Chief nursing officers (CNOs) develop environments in which quality patient care is delivered and nurses enjoy professional practice. Because of the growing turbulence in this vital role, the American Organization of Nurse Executives conducted a study to examine CNO turnover as described in interviews with CNOs and healthcare recruiters to inform the development of strategies to improve CNO recruitment and retention and ease transition for those who turn over. The authors present the findings from this research and describe American Organization of Nurse Executives' initiatives to address the identified needs.
Authors' Affiliations: Professor (Dr Havens) and Associate Professor (Dr Jones), The School of Nursing, The University of North Carolina at Chapel Hill; Chief Executive Officer (Ms Thompson), The American Organization of Nurse Executives, Washington, District of Columbia.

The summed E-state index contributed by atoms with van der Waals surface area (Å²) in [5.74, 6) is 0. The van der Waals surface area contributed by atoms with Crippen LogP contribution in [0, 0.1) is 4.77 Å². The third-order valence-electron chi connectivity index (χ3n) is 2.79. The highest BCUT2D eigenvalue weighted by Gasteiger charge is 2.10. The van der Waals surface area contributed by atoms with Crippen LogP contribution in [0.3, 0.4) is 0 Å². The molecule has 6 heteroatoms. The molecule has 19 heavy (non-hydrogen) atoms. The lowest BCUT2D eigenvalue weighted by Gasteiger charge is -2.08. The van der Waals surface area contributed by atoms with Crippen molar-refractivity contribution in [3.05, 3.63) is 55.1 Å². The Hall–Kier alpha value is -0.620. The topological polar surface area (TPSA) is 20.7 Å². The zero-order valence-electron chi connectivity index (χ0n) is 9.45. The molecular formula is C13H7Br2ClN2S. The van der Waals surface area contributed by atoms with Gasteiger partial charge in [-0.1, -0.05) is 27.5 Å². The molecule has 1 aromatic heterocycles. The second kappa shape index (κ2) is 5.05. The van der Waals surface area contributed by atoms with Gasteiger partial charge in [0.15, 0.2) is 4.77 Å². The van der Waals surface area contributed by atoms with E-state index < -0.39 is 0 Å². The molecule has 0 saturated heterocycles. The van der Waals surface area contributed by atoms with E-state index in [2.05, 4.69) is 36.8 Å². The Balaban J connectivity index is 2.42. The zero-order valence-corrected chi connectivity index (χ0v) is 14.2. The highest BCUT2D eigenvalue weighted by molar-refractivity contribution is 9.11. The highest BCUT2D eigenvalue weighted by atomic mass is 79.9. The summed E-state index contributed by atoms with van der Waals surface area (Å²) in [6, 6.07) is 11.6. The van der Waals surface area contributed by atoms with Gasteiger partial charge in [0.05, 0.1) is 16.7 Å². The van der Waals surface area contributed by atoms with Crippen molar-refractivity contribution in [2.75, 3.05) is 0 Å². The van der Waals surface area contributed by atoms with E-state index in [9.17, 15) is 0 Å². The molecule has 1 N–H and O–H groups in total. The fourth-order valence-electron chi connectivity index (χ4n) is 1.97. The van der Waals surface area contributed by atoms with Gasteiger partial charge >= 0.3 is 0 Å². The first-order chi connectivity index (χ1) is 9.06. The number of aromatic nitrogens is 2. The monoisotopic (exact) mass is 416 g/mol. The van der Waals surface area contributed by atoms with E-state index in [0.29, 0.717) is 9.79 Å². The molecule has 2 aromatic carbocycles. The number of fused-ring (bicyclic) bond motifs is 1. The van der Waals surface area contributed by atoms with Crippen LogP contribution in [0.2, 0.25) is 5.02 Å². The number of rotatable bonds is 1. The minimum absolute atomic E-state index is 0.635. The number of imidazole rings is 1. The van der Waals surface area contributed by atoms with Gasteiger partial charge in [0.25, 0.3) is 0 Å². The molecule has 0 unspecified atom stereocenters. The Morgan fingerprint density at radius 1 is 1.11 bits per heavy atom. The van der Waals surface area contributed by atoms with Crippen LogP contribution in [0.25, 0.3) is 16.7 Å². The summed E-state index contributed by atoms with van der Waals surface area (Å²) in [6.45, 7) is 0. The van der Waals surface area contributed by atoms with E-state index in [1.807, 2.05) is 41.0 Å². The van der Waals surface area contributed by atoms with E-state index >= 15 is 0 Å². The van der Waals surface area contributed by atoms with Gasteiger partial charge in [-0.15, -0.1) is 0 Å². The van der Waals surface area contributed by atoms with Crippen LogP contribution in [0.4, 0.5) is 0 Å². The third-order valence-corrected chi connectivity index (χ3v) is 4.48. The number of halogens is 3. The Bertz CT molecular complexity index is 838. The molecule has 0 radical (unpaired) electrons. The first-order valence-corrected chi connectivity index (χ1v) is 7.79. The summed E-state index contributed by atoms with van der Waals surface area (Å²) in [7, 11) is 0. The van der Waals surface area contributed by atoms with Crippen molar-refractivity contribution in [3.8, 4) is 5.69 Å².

Corresponding author: Dr Havens, The School of Nursing, The University of North Carolina at Chapel Hill, Carrington Hall, CB 7460, Chapel Hill, NC 27599-7460 (email@example.com).
Funding: Funding for the study was provided through a grant from the Robert Wood Johnson Foundation (P. A. T., principal investigator).
This study was an initiative of the American Organization of Nurse Executives' Institute for Patient Care Research and Education, a subsidiary of the American Hospital Association.